Scientific

What is MK 677?

MK 677, sometimes called nutrabol or ibutamoren, is a growth hormone secretagogue and a selective agonist for the ghrelin receptor. Researchers have conducted laboratory tests with MK 677 to determine its usefulness in treating issues like obesity, anorexia, dementia, Alzheimer’s, and other forms of age-based cognitive decline.

 

What is a Selective Agonist?

An agonist is a chemical compound which binds to its respective receptor and triggers a biological process. A selective agonist is a compound designed to only target specific receptors. In this way, one can administer substances like MK 677 without triggering processes which are not desired.

MK 677 works on the ghrelin receptor, or the growth hormone secretagogue receptor. Ghrelin is a natural peptide hormone that regulates appetite and the body’s regulation and use of energy. The ghrelin receptor binds with ghrelin to regulate body weight, energy, appetite and alike.

 

What is a Growth Hormone Secretagogue?

To begin, a secretagogue is a chemical which causes the secretion of a certain substance. Secretagogues are not limited to growth hormones. Histamines for example are a type of secretagogue.

Growth hormone secretagogues (GHSs) are a type of drug which triggers the secretion of growth hormones (GHs). GH is a naturally occurring peptide hormone responsible for tissue growth and cell reproduction. The pituitary gland manufactures GH and the hormone is responsible for the maintenance of muscle and tissue. However, with age the production of GH begins to drop away.

MK 677 itself deals specifically with the ghrelin receptor. Studies done on the ghrelin hormone and growth hormone secretagogue receptor (GHSR) have found that ghrelin levels are closely tied to feeding behavior, memory, learning, and motivation (Edwards et al, 2017).[1] That said, these topics need more study. But an intricate relationship between ghrelin and feeding behaviors has still been established.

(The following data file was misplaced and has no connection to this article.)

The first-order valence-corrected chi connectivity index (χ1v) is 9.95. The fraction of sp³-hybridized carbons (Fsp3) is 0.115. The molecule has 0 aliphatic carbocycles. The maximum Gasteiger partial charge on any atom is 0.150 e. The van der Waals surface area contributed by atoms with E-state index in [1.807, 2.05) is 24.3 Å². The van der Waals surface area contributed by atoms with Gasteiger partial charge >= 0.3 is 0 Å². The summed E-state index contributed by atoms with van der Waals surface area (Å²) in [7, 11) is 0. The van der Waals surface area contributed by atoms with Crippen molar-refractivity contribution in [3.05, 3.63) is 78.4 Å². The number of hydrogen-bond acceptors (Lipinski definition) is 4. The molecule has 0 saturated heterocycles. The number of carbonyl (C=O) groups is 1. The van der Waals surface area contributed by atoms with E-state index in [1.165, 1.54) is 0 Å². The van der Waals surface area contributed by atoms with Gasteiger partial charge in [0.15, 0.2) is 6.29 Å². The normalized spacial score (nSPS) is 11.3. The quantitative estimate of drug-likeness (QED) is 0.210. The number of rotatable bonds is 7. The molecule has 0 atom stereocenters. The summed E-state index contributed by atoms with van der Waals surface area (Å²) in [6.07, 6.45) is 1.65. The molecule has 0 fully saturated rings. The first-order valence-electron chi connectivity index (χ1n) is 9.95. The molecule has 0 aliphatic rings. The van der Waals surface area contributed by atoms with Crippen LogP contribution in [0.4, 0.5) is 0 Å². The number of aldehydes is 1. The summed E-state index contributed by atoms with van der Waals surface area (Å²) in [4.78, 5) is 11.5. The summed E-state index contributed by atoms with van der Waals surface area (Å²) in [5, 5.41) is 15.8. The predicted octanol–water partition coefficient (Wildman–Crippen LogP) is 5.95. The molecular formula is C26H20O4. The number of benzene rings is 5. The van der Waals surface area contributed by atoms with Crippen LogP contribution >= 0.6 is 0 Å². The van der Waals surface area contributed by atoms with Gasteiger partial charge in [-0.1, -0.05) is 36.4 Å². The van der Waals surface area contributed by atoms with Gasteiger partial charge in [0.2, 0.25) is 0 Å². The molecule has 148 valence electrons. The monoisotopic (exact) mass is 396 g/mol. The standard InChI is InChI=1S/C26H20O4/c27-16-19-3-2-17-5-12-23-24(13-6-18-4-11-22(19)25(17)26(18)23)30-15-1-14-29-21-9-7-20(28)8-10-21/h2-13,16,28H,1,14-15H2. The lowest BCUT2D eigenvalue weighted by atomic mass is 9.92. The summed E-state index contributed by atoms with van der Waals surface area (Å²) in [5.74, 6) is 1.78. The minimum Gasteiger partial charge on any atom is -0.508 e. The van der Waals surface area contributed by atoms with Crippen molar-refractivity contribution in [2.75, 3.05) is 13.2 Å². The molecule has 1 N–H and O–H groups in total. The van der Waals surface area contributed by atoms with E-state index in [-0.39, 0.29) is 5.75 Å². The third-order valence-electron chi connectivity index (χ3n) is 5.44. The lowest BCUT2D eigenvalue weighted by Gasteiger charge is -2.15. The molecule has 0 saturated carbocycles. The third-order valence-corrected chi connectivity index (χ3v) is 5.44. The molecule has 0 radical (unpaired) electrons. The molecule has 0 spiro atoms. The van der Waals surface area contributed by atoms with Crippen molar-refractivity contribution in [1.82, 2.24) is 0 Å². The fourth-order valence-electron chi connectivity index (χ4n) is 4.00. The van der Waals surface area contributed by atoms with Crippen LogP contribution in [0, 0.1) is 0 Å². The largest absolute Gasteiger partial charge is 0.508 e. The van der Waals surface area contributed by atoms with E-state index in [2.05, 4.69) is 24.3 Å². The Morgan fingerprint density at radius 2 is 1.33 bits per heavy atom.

What Can MK 677 Do?

MK 677 is sometimes referred to as a ghrelin mimetic, or possessing the same effects as natural ghrelin, and is also considered a GHS. As such, researchers have studied and tested MK 677 for the promotion of growth hormone production in older patients. MK 677 is also orally active, so it can be taken without having to use injections.

A study published in 2008 examined the effects of introducing MK 677 to young adults and elderly adults to test for an increase in GH levels. The research hoped to find that boosting GH production via MK 677 would prevent the loss of fat-free mass (FFM) and reduce abdominal visceral fat (AVF). The hope was that these results would boost bodily strength and functionality. The study found that boosting GH production through MK 677 increased body FFM but did not improve muscle strength. Body mass improved as whole though. The study also found that GH production boosted insulin resistance and curbed contributing factors to sarcopenia in the elderly. An increase in appetite was an adverse side effect, although this eventually subsided. This increase in appetite could potentially aid in the treatment of anorexia (Nass et al, 2008)[2].

An article published in 2011 compiled several studies on the use of ghrelin to treat a wide variety of diseases and conditions. One of the aspects that this article examined was the use of ghrelin mimetics, including MK 677. The research found that studies had shown that MK 677 improved the bone mineral density of post-menopausal women. MK 677 could also improve insulin-like growth factor 1 (IGF 1) levels in young adults. Introducing MK 677 also showed great potential in treating cancer cachexia, or the wastage of body mass from cancer. This was due to MK 677 boosting appetite. However, the study still found that there was little improvement to independence and quality of life in the elderly despite improvements to body mass (Nass et al, 2011)[3].

MK 677 still needs further research, but the possibilities are there. It has shown potential in treating diseases of bodily atrophy, eating disorders, and has been investigated for treating dementia and Alzheimer’s. However, those studies have yet to yield many results, but more research is still possible. There are also so far very few known side effects except for increased appetite and possible numbness in the extremities.

 

[1] https://www.ncbi.nlm.nih.gov/pmc/articles/PMC5412441/

[2] https://www.ncbi.nlm.nih.gov/pmc/articles/PMC2757071/

[3] https://www.ncbi.nlm.nih.gov/pmc/articles/PMC3114265/

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